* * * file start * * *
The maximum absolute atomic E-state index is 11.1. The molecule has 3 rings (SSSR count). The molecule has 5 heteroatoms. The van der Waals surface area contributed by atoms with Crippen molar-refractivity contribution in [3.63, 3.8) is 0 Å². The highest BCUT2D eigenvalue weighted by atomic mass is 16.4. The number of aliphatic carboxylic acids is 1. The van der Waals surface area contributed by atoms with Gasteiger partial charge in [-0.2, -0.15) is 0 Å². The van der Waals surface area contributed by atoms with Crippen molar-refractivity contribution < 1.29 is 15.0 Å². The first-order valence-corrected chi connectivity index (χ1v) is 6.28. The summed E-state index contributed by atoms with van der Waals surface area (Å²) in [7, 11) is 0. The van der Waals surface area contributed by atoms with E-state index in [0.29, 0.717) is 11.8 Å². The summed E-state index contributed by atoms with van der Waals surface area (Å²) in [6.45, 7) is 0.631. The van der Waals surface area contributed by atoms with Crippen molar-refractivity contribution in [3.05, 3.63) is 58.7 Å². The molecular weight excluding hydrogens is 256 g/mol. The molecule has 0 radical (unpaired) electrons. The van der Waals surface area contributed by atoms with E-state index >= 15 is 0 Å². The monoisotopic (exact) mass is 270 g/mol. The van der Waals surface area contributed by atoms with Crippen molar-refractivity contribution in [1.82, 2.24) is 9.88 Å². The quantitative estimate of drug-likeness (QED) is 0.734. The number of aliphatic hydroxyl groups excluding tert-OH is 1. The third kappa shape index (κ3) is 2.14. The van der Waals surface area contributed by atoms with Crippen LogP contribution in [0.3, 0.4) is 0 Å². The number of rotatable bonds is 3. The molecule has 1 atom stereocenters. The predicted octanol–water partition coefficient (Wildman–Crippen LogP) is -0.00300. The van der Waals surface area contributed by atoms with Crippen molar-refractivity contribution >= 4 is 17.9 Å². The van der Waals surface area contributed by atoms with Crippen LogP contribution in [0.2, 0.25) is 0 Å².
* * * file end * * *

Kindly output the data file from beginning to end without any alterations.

The maximum absolute atomic E-state index is 11.1. The molecule has 3 rings (SSSR count). The molecule has 5 heteroatoms. The van der Waals surface area contributed by atoms with Crippen molar-refractivity contribution in [3.63, 3.8) is 0 Å². The highest BCUT2D eigenvalue weighted by atomic mass is 16.4. The number of aliphatic carboxylic acids is 1. The van der Waals surface area contributed by atoms with Gasteiger partial charge in [-0.2, -0.15) is 0 Å². The van der Waals surface area contributed by atoms with Crippen molar-refractivity contribution < 1.29 is 15.0 Å². The first-order valence-corrected chi connectivity index (χ1v) is 6.28. The summed E-state index contributed by atoms with van der Waals surface area (Å²) in [7, 11) is 0. The van der Waals surface area contributed by atoms with E-state index in [0.29, 0.717) is 11.8 Å². The summed E-state index contributed by atoms with van der Waals surface area (Å²) in [6.45, 7) is 0.631. The van der Waals surface area contributed by atoms with Crippen molar-refractivity contribution in [3.05, 3.63) is 58.7 Å². The molecular weight excluding hydrogens is 256 g/mol. The molecule has 0 radical (unpaired) electrons. The van der Waals surface area contributed by atoms with E-state index >= 15 is 0 Å². The monoisotopic (exact) mass is 270 g/mol. The van der Waals surface area contributed by atoms with Crippen molar-refractivity contribution in [1.82, 2.24) is 9.88 Å². The quantitative estimate of drug-likeness (QED) is 0.734. The number of aliphatic hydroxyl groups excluding tert-OH is 1. The third kappa shape index (κ3) is 2.14. The van der Waals surface area contributed by atoms with Crippen LogP contribution in [0.3, 0.4) is 0 Å². The number of rotatable bonds is 3. The molecule has 1 atom stereocenters. The predicted octanol–water partition coefficient (Wildman–Crippen LogP) is -0.00300. The van der Waals surface area contributed by atoms with Crippen molar-refractivity contribution >= 4 is 17.9 Å². The van der Waals surface area contributed by atoms with Crippen LogP contribution in [0.2, 0.25) is 0 Å².